Mental health among medical professionals on the front lines of COVID-19

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Three men are in a small yellow test to conducting a medical test
Doctors test hospital staff with flu-like symptoms for COVID-19 at St. Barnabas hospital on Friday, March 20 in New York City.
Misha Friedman | Getty Images

It’s rarely easy to be a doctor. Hours are long. Depression is high. Working conditions are harsh. And patients might die, despite the best of care.

Now add in a global pandemic. It’s no surprise that health care professionals in China recently reported higher-than-normal rates of anxiety, depression, insomnia and psychological distress. Doctors and nurses in America are being asked to quarantine themselves from loved ones, treat waves of seriously ill patients without proper equipment, and in many cases comfort family who couldn’t be with their loved ones when they died.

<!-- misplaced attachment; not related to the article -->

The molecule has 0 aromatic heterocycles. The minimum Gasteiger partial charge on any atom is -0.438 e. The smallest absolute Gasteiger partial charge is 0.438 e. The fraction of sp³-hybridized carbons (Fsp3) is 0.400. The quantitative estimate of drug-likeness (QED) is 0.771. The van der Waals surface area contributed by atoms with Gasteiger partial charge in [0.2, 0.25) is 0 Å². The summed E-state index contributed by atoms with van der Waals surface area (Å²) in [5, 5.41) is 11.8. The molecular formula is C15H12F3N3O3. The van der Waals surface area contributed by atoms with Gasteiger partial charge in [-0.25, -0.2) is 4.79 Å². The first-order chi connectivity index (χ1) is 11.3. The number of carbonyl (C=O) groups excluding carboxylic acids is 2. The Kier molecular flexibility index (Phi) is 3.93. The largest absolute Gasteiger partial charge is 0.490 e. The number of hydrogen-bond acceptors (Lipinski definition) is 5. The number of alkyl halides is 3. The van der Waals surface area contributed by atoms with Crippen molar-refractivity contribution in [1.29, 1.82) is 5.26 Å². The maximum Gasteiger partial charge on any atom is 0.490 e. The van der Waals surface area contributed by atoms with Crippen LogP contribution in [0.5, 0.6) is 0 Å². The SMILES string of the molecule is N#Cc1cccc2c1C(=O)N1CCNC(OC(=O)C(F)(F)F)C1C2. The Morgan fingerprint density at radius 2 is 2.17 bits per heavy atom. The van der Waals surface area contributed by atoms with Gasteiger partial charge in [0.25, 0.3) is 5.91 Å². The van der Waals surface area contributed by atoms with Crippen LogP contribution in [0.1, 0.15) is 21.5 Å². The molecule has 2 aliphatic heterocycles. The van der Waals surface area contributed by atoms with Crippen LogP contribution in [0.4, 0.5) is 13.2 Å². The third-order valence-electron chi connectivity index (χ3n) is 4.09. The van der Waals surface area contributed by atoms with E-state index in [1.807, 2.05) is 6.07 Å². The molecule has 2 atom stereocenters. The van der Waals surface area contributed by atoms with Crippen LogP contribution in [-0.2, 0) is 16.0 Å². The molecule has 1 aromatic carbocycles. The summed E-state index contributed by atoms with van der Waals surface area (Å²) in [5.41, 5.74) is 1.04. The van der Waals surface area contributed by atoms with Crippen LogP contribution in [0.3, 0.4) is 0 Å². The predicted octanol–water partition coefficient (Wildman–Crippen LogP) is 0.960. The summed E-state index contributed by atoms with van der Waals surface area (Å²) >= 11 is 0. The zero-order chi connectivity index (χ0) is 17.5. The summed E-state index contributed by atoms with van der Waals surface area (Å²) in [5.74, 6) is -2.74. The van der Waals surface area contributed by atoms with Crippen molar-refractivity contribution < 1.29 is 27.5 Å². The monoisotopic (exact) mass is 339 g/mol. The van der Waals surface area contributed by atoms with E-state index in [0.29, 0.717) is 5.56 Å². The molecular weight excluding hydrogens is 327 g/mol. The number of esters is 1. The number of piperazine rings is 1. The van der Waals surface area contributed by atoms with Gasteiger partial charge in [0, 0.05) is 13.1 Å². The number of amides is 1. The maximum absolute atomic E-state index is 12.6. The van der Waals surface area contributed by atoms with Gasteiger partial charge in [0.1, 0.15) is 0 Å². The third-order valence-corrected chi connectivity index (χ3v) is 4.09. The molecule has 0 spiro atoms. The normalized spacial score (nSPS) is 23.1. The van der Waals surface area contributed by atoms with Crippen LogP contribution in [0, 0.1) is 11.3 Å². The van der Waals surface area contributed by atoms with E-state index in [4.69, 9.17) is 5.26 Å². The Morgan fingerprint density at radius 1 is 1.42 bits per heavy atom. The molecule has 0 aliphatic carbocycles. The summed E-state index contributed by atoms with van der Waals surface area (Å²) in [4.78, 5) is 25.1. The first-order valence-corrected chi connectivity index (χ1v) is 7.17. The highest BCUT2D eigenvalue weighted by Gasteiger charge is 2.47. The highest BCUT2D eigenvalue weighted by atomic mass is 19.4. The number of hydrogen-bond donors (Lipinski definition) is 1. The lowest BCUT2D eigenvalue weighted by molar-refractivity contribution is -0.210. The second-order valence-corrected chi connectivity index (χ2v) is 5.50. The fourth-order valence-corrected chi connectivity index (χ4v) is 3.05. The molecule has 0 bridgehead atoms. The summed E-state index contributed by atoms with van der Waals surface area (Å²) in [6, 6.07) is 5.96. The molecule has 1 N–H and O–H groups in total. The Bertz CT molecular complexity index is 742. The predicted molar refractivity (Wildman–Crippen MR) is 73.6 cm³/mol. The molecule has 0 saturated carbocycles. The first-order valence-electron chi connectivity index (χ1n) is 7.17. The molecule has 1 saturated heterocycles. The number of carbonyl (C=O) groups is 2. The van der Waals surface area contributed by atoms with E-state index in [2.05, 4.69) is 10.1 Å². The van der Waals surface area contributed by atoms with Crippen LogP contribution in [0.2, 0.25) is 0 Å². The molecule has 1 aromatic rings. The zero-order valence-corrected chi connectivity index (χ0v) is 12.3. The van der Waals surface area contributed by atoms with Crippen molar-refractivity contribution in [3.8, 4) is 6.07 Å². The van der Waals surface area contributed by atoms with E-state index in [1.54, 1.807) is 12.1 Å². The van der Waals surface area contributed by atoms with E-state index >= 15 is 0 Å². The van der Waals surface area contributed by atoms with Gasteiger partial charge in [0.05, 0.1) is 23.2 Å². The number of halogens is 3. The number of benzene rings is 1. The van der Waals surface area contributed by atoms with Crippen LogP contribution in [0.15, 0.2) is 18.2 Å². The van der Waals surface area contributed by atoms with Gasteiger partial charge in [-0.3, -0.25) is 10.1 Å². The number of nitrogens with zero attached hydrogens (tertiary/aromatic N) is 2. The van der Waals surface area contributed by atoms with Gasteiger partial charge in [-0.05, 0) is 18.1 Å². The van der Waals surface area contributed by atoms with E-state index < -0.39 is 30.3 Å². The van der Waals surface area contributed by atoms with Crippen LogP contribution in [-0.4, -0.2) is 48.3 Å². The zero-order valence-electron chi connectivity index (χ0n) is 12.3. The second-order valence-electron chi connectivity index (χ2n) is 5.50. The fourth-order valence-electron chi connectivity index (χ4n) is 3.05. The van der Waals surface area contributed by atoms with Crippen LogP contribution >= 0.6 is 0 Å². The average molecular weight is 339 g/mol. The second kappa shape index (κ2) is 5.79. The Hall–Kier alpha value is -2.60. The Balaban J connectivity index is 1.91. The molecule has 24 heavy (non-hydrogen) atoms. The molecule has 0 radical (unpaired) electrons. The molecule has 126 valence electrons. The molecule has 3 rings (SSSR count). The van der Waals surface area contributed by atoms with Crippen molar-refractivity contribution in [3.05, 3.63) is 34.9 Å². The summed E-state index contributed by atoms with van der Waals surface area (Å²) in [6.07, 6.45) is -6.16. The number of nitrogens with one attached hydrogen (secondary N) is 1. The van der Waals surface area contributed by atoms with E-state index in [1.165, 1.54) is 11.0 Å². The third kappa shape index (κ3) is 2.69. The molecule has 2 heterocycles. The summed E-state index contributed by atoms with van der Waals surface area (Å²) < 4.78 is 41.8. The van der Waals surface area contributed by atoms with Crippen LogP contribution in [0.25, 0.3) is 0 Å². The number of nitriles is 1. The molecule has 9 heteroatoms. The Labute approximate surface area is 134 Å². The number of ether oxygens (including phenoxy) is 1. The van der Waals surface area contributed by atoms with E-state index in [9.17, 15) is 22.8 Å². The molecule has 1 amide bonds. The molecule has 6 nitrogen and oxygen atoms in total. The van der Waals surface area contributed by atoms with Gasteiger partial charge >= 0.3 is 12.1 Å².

Are we prepared to treat the mental health of our health care workers? Wednesday on MPR News with Kerri Miller, we talked with a psychologist and a physician. And we want to hear from you. If you are a doctor, nurse or other medical professional: What do we need to know about what you're doing? And what would make a significant difference for next time? Share your thoughts below.

Guests:

  • Dr. Talee Vang, behavioral health psychologist at Hennepin Healthcare

  • Dr. Ishani Ganguli, internist at Brigham and Women’s Hospital and a health policy researcher and assistant professor of medicine at Harvard Medical School

Medical providers: Tell us how you’re doing

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